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College students are overestimating how much money they can make after graduation

College students have “seriously unrealistic expectations” for their starting and mid-career salaries, according to a new report commissioned by Clever Real Estate and conducted by online polling software Pollfish.

“In particular, we labeled business students as the most ‘delusional majors’ because they overestimate how much they'll be making out of college by $14,585 and how much they'll make 10 years into their career by $47,070,” Tommy O'Shaughnessy, head of research at Clever Real Estate Analyst and the author of the report, told Yahoo Finance.

The report, which asked 1,000 college undergraduates about their salary expectations, stated: “It seems the next generation of college graduates might be in for a rude awakening … the average college student has seriously unrealistic expectations for both their early and mid-career salaries.”

A graduating student at the Massachusetts Institute of Technology (MIT) in Cambridge, Massachusetts, U.S., June 7, 2019. (Photo: REUTERS/Brian Snyder)

‘Illusory superiority’

The average Gen Z college student pursuing their bachelor’s degree expects $57,964 just one year out of college. The national median salary on the other hand, is nearly $11,000 lower at $47,000 for recent graduates with zero to five years of work experience.

Computer science majors on the other hand, actually underestimated their potential, as seen in the graphic below:

(Graphic: Clever Real Estate)

The average undergraduate also overestimated their mid-career salary by about $15,000.

The disconnect between expectation and reality was “definitely due to a lack of information,” O'Shaughnessy explained.

And while “college graduates [who] get further along in their education… learn more about different job opportunities and can start to estimate how much they'll earn, … there's a phenomenon known as ‘illusory superiority,’ which is the tendency for people to overestimate their qualities and abilities,” O'Shaughnessy added. “I think we're seeing that tendency come through in this study.”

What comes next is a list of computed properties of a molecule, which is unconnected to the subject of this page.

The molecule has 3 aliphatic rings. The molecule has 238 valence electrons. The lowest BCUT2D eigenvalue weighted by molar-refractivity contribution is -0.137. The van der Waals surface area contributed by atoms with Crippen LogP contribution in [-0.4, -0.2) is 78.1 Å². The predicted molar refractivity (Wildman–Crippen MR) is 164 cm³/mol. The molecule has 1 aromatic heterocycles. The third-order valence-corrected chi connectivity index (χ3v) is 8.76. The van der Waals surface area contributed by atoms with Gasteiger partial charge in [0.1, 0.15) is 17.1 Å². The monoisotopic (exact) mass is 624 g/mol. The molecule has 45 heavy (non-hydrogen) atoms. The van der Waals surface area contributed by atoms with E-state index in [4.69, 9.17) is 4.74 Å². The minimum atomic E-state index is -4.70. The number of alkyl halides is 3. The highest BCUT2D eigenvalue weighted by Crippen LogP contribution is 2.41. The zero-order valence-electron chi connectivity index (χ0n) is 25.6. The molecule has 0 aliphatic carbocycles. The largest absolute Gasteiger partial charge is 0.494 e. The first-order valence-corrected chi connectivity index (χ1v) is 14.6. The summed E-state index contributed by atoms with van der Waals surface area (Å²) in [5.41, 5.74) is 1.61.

The student debt factor

Part of this may also have to do with the need to pay off student loans.

The cost of college has been rising steadily over the last 30 years while wages for graduates with a bachelor’s have largely stagnated, as seen in the chart below:

(Graphic: Clever Real Estate)

With millions of Americans having taken out student loans to finance their higher education, many borrowers are now facing tough repayment deadlines with the average debt load hovering around nearly $30,000 according to Student Loan Hero — together contributing to about $1.6 trillion in outstanding student loans.

Many borrowers are increasingly missing payments, with delinquencies and defaults rising, causing them to fall behind on major life milestones like buying a house or getting married.

Borrowers in the South (i.e., south of the Mason-Dixon line and east of the Mississippi River) are facing even more stress with high levels of debt, coupled with relatively low earnings.

(Source: WalletHub, Graphic: David Foster)

Women more realistic than men

O'Shaughnessy also pointed out that women were more realistic than men when it came to earnings potential.

Women holding a bachelor’s or graduate degree expected $4,338 less than men with similar degrees early on in their career. That expectation gap increases to a gaping $10,836 difference when it came to mid-career expectations.

The differences were most obvious in male-dominated fields like economics, engineering, finance, and accounting, the report stated.

But notable exceptions were in less male-dominated fields like nursing, life sciences, and communications. “This implies that women expect higher salaries when they go into professions that aren’t dominated by men,” the report noted.

Aarthi is a writer for Yahoo Finance. Follow her on Twitter @aarthiswami.

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